Understanding Michael Haneke: Caché (2005)

Caché (Hidden) (2005)

All throughout his career Michael Haneke has been busy putting a scalpel to the wealthiest classes and flaying them methodically – layer after layer – to expose their flesh and the intricately woven network of delicate cardiovascular vessels pumping their azure blood. However, while doing so he has also been struggling with his own perspective and, hence, some of his work may give an impression that he has been engaged in this delicate surgical work whilst mounted atop a high horse of immovable moral authority. This is not the case here. Released in 2005, Caché proves unequivocally that at least for the moment Haneke was able to dismount and deliver his most cunning experiment in deconstructing the bourgeoisie, thus proving to be the pinnacle of his filmmaking career in my view. 

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The Kubrick Appreciation Project: The Killing (1956)

Stanley Kubrick referred to his 1956 noir caper The Killing as his first mature film. However, as Roger Ebert famously pointed out, it may be inappropriate to single it out as some kind of a fork in the road, let alone a watershed moment that set Kubrick on a trajectory to the pantheon of greatest filmmakers in history. Just as Ebert suggested, without the directing credit listed at the beginning of the movie, it would be very hard to trace it back to Kubrick. 

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Understanding Michael Haneke: Time of the Wolf (2003)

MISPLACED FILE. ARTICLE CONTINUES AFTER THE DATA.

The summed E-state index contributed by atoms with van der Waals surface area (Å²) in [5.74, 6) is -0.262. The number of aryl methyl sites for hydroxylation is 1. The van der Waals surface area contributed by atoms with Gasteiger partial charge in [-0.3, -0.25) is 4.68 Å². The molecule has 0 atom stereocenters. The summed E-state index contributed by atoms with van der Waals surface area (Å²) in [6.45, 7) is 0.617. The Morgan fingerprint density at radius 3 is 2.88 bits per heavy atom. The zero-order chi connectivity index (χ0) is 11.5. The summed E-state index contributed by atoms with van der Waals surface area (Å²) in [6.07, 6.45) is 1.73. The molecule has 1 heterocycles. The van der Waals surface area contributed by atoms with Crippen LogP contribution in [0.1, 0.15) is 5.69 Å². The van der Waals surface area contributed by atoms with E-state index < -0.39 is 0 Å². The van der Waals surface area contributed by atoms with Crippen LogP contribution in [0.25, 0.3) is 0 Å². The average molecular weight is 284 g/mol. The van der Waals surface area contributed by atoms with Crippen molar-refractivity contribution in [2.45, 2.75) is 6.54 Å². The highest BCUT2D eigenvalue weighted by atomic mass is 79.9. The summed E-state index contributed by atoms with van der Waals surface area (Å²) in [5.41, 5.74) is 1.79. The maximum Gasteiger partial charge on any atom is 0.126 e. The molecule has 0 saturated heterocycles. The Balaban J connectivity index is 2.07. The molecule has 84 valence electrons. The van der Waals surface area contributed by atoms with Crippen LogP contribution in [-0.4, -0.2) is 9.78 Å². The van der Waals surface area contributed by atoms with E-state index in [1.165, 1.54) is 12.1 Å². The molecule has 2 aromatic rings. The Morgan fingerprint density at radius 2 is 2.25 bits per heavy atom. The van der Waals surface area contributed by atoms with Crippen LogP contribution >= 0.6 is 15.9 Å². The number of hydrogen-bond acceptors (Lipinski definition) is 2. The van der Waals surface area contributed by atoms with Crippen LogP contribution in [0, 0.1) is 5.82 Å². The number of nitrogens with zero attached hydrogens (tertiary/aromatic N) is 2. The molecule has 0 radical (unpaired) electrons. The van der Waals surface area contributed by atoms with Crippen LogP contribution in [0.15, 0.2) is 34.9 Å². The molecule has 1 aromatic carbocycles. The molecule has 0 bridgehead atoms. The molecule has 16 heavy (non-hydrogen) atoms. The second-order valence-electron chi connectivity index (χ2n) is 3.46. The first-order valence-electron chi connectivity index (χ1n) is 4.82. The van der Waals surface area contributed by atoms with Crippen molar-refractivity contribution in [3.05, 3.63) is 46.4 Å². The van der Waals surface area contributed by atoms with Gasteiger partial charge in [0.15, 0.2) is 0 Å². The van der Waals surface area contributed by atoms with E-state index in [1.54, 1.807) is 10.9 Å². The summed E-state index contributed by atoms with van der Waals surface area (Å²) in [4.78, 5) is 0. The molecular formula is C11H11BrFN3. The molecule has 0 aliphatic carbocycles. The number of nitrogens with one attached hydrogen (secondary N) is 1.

The term ‘time of the wolf’ finds its roots in Nordic folklore and in the most basic terms it denotes a time of the night just before the dawn. Ingmar Bergman once summarized it as a “the hour between night and dawn, when most people die, sleep is deepest, nightmares are most real. It is the hour when the sleepless are haunted by their worst anguish, when ghosts and demons are most powerful.” This note was an accompaniment to the screenplay to Hour of the Wolf, his 1968 psychological horror with Max von Sydow and Liv Ullmann.  

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The Kubrick Appreciation Project: Killer’s Kiss (1955)

There is an entire universe of difference between Fear And Desire, Kubrick’s feature debut, and Killer’s Kiss, his sophomore effort. Although one could see the filmmaker’s potential in the former film, especially exemplified in aggressive editing, confident staging of static shots and the way the narrative goes about exploring its central themes, many choose to see it as a failure whose reputation is solely derived from the eventual trajectory of Kubrick’s filmmaking career. In other words, it takes some real effort to see past the film’s blatant flaws in craftsmanship and occasional instances of narrative meandering marring the progression of the story in order to appreciate it as more than a stepping stone. 

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The Wes Craven Retrospective: Swamp Thing (1982)

Long before what we now understand as the Golden Age of Comic Book Movies, the pickings were slim for fans keen on seeing their favourite spandex-clad superheroes on the silver screen. Richard Donner’s Superman had only opened in 1978 and the public at large was most likely not ready to embrace comic books as a serious source material for cinematic treatment. Granted, The Incredible HulkCaptain America and others featured prominently on TV, but I don’t think I’d be too far off the mark if I assumed these works were never taken as anything more than entertainment for children.  

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Understanding Michael Haneke: The Piano Teacher (2001)